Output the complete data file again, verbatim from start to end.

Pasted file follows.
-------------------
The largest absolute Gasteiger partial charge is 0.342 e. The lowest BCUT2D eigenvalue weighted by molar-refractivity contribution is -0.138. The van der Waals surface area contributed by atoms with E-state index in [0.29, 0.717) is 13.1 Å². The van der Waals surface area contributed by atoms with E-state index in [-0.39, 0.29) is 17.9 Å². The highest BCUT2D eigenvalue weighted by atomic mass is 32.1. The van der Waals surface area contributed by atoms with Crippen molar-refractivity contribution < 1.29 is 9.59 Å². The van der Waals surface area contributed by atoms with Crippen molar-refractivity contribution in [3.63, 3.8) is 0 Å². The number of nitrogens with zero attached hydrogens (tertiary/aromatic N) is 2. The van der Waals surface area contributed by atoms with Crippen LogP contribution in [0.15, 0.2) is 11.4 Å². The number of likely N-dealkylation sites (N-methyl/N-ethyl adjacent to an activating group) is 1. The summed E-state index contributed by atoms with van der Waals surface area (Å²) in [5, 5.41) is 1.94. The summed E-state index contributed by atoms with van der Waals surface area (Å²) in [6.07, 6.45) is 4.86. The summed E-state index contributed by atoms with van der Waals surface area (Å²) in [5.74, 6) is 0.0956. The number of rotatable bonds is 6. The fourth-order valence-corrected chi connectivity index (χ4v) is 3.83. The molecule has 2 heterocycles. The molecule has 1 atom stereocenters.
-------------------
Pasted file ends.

The largest absolute Gasteiger partial charge is 0.342 e. The lowest BCUT2D eigenvalue weighted by molar-refractivity contribution is -0.138. The van der Waals surface area contributed by atoms with E-state index in [0.29, 0.717) is 13.1 Å². The van der Waals surface area contributed by atoms with E-state index in [-0.39, 0.29) is 17.9 Å². The highest BCUT2D eigenvalue weighted by atomic mass is 32.1. The van der Waals surface area contributed by atoms with Crippen molar-refractivity contribution < 1.29 is 9.59 Å². The van der Waals surface area contributed by atoms with Crippen molar-refractivity contribution in [3.63, 3.8) is 0 Å². The number of nitrogens with zero attached hydrogens (tertiary/aromatic N) is 2. The van der Waals surface area contributed by atoms with Crippen LogP contribution in [0.15, 0.2) is 11.4 Å². The number of likely N-dealkylation sites (N-methyl/N-ethyl adjacent to an activating group) is 1. The summed E-state index contributed by atoms with van der Waals surface area (Å²) in [5, 5.41) is 1.94. The summed E-state index contributed by atoms with van der Waals surface area (Å²) in [6.07, 6.45) is 4.86. The summed E-state index contributed by atoms with van der Waals surface area (Å²) in [5.74, 6) is 0.0956. The number of rotatable bonds is 6. The fourth-order valence-corrected chi connectivity index (χ4v) is 3.83. The molecule has 2 heterocycles. The molecule has 1 atom stereocenters.